'Oumuamua (is the first interstellar object detected passing through the Solar System. Formally designated 1I/2017 U1, 'Oumuamua was discovered by Robert Weryk using the Pan-STARRS telescope at Haleakala Observatory, Hawaii, on 19 October 2017, approximately 40 days after it passed its closest point to the Sun on 9 September. When it was first observed, it was about 33 million km (21 million mi; 0.22 AU) from Earth (about 85 times as far away as the Moon), and already heading away from the Sun. 'Oumuamua is a small object estimated to be between 100 and 1,000 metres (300 and 3,000 ft) long, with its width and thickness both estimated to range between 35 and 167 metres (115 and 548 ft). It has a red color, similar to objects in the outer Solar System. Despite its close approach to the Sun, 'Oumuamua showed no signs of having a coma. It has exhibited non-gravitational acceleration, potentially due to outgassing or a push from solar radiation pressure. Nonetheless, the object could be a remnant of a disintegrated rogue comet (or exocomet), according to astronomer Zdenek Sekanina. The object has a rotation rate similar to the average spin rate seen in Solar System asteroids, but many valid models permit it to be more elongated than all but a few other natural bodies. While an unconsolidated object (rubble pile) would require it to be of a density similar to rocky asteroids, a small amount of internal strength similar to icy comets would allow a relatively low density. 'Oumuamua's light curve, assuming little systematic error, presents its motion as "tumbling", rather than "spinning", and moving sufficiently fast relative to the Sun that it is likely of an extrasolar origin. Extrapolated and without further deceleration, 'Oumuamua's path cannot be captured into a solar orbit, so it would eventually leave the Solar System and continue into interstellar space. 'Oumuamua's planetary system of origin and the age of its excursion are unknown. By July 2019, most astronomers concluded that 'Oumuamua is a natural object. A small number of astronomers suggested that 'Oumuamua could be a product of alien technology, but there is no evidence in support of this hypothesis. In March 2021, scientists presented a theory based on nitrogen ice that 'Oumuamua may be a piece of an exoplanet similar to Pluto, from beyond our solar system. In January 2022, researchers proposed Project Lyra, which presented the notion that a spacecraft launched from Earth could catch up to 'Oumuamua in 26 years for further close-up studies)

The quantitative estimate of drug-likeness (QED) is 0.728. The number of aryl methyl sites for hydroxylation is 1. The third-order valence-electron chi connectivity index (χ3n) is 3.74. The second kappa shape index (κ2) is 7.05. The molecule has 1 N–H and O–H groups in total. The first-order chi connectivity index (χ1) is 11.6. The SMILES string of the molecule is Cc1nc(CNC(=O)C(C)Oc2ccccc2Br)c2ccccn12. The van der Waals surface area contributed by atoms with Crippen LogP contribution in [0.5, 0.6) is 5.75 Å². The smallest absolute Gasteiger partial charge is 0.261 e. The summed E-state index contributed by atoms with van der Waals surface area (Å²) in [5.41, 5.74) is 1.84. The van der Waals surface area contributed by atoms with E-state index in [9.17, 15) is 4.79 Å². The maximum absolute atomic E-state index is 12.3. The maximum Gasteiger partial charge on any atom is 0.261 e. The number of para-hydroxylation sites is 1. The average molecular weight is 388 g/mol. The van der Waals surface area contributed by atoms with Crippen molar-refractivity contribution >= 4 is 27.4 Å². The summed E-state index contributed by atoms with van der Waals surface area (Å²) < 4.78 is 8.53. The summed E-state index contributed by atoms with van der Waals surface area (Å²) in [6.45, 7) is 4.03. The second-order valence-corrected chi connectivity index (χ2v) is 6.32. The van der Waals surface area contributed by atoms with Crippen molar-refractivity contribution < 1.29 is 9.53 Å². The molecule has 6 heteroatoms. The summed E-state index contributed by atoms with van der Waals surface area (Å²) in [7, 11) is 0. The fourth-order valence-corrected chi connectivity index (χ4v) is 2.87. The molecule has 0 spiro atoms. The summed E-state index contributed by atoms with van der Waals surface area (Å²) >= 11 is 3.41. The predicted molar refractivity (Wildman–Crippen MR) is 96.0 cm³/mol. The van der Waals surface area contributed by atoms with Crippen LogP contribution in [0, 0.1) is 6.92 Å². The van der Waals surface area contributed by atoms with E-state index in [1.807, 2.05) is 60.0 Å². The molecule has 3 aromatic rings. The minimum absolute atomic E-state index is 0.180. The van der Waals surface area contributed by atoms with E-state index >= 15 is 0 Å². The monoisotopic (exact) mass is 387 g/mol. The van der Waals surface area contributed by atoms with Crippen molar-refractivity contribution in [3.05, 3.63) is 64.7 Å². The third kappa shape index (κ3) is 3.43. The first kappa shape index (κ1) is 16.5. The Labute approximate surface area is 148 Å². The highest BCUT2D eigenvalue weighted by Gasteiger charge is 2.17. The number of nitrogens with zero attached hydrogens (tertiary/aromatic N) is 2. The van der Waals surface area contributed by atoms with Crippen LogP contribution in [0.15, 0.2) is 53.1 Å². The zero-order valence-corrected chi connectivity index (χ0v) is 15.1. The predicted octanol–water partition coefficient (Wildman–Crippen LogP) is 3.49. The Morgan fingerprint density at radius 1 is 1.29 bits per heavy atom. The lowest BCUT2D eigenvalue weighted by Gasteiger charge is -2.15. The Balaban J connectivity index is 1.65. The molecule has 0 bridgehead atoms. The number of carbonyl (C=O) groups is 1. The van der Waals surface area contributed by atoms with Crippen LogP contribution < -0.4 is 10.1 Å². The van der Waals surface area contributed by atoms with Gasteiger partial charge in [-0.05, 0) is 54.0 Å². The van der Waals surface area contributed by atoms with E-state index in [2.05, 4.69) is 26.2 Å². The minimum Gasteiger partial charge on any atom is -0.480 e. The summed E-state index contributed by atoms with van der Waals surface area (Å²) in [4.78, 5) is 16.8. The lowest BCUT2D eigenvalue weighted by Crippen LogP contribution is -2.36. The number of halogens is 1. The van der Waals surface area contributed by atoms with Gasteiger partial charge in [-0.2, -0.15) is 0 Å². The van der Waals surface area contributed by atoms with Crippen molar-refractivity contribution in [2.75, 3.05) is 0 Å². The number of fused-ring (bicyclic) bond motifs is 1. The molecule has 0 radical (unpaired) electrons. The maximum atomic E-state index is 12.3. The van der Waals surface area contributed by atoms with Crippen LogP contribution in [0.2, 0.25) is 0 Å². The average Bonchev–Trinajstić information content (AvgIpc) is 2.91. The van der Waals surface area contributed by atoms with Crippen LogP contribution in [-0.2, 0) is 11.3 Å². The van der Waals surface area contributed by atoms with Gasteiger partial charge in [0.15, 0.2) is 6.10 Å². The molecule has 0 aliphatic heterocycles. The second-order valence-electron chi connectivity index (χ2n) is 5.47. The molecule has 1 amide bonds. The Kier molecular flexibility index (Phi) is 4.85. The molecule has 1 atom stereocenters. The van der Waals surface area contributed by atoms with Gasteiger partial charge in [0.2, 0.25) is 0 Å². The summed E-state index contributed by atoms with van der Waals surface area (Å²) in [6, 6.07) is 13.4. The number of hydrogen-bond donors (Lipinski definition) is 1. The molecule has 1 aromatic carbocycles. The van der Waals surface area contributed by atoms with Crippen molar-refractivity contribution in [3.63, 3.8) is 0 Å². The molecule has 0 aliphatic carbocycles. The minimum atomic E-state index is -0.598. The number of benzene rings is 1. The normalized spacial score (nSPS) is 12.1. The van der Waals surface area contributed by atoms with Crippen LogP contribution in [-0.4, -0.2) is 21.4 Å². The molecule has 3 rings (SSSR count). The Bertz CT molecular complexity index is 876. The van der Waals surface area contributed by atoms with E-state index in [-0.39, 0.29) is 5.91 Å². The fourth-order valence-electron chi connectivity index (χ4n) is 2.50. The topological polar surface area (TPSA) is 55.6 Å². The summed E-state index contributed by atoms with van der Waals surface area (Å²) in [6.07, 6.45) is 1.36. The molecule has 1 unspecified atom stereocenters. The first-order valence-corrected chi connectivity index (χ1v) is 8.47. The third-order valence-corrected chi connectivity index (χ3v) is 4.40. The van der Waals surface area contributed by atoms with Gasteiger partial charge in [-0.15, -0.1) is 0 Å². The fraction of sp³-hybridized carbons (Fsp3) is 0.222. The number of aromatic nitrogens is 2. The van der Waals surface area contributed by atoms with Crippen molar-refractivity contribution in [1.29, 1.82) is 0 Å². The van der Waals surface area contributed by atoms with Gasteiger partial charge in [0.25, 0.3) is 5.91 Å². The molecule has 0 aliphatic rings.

Calling it a night.................................